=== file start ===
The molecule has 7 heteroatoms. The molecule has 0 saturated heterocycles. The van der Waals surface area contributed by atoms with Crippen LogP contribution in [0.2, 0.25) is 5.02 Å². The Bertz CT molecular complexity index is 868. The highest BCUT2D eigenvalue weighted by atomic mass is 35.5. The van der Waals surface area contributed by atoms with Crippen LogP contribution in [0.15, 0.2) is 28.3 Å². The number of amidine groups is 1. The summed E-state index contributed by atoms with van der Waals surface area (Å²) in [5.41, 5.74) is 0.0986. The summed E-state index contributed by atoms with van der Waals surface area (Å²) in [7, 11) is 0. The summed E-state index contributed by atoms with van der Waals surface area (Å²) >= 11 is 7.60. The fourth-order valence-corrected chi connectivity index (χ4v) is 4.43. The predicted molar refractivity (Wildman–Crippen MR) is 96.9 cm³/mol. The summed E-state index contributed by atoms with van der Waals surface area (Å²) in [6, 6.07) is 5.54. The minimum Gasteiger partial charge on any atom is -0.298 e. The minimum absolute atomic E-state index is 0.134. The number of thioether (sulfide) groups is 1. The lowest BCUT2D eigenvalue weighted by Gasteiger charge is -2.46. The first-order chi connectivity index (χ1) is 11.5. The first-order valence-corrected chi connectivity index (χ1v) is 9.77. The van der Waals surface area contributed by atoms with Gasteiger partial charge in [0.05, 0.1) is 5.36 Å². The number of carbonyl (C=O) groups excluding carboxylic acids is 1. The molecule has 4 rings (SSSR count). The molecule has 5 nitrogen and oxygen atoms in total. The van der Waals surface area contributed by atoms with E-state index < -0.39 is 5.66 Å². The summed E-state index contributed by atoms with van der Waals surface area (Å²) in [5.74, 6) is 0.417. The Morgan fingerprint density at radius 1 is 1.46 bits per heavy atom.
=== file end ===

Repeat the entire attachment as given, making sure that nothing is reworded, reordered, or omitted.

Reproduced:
The molecule has 7 heteroatoms. The molecule has 0 saturated heterocycles. The van der Waals surface area contributed by atoms with Crippen LogP contribution in [0.2, 0.25) is 5.02 Å². The Bertz CT molecular complexity index is 868. The highest BCUT2D eigenvalue weighted by atomic mass is 35.5. The van der Waals surface area contributed by atoms with Crippen LogP contribution in [0.15, 0.2) is 28.3 Å². The number of amidine groups is 1. The summed E-state index contributed by atoms with van der Waals surface area (Å²) in [5.41, 5.74) is 0.0986. The summed E-state index contributed by atoms with van der Waals surface area (Å²) in [7, 11) is 0. The summed E-state index contributed by atoms with van der Waals surface area (Å²) >= 11 is 7.60. The fourth-order valence-corrected chi connectivity index (χ4v) is 4.43. The predicted molar refractivity (Wildman–Crippen MR) is 96.9 cm³/mol. The summed E-state index contributed by atoms with van der Waals surface area (Å²) in [6, 6.07) is 5.54. The minimum Gasteiger partial charge on any atom is -0.298 e. The minimum absolute atomic E-state index is 0.134. The number of thioether (sulfide) groups is 1. The lowest BCUT2D eigenvalue weighted by Gasteiger charge is -2.46. The first-order chi connectivity index (χ1) is 11.5. The first-order valence-corrected chi connectivity index (χ1v) is 9.77. The van der Waals surface area contributed by atoms with Gasteiger partial charge in [0.05, 0.1) is 5.36 Å². The number of carbonyl (C=O) groups excluding carboxylic acids is 1. The molecule has 4 rings (SSSR count). The molecule has 5 nitrogen and oxygen atoms in total. The van der Waals surface area contributed by atoms with E-state index < -0.39 is 5.66 Å². The summed E-state index contributed by atoms with van der Waals surface area (Å²) in [5.74, 6) is 0.417. The Morgan fingerprint density at radius 1 is 1.46 bits per heavy atom.